Pieter-Jan Belder’s zeal for the rediscovery of 17th-century keyboard music continues apace with this, the third volume in the first-ever projected complete set of the harpsichord sonatas by Padre Antonio Soler, contemporary and rival of Domenico Scarlatti. Like Scarlatti’s examples, these sonatas are intensely colourful, alternately exuberant and poetic, and always distinctive.
Soler (1729-83) was born in Olot, Catalunia, and became a monk at Escurial where he was organist and composer. A keyboard soloist of prodigious skills, he composed many sonatas for harpsichord (although not one has survived in his hand), organ works a Requiem, piano quintets and concertos for 2 keyboards, and incidental music to plays by Calderon and other 17th century Spanish playwrights.
Much research has been carried out to establish accurate performing editions of Soler’s music. The editions used in these recordings are by Professor Frederick Marvin who researched the extensive library and archives of Montserrat Monastery, El Escorial and Bibloteca de Catalunia in Barcelona in the 1940s through to the 1960s, and the edition by Padre Samuel Rubio.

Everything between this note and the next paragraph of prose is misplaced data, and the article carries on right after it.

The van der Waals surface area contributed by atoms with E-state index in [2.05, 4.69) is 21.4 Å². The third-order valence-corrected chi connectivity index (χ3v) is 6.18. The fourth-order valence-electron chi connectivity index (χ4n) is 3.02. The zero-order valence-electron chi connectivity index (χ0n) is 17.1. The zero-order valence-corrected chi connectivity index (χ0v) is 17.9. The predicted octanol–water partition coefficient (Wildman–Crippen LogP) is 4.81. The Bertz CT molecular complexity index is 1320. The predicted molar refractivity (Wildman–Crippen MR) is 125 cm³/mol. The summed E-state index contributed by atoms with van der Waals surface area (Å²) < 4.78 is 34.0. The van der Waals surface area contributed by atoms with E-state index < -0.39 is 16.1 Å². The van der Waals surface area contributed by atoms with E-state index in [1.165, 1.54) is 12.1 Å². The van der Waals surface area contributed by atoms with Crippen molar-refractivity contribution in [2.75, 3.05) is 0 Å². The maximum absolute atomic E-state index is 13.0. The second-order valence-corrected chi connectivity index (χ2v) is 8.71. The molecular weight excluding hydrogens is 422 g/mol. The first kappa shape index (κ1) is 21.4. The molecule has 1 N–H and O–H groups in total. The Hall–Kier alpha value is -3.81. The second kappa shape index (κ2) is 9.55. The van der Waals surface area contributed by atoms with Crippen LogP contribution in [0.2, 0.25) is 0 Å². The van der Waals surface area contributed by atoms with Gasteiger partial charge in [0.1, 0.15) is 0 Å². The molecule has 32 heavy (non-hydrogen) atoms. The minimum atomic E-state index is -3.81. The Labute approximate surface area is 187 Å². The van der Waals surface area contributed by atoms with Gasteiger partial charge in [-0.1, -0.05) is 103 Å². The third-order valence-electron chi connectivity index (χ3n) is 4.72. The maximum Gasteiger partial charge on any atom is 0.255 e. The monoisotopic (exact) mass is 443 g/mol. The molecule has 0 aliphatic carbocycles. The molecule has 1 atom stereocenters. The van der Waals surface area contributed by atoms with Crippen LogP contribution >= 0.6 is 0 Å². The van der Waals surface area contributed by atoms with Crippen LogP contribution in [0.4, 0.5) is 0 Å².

- Booklet notes by Soler authority Frederick Marvin.
- "Stylish performances of sparkling sonatas in the mould of Scarlatti…he is also right in the groove in the sonatas, which he performs with style and clarity. If these performances are less thoughtful in approach than Bob van Asperen's in the early '90s (Auvidis Astree, 7/92), they benefit from a greater sense of spontaneity and more characterful instrumental sound. At super-budget price, it hardly needs adding that they are superb value" (Gramophone, May 2009).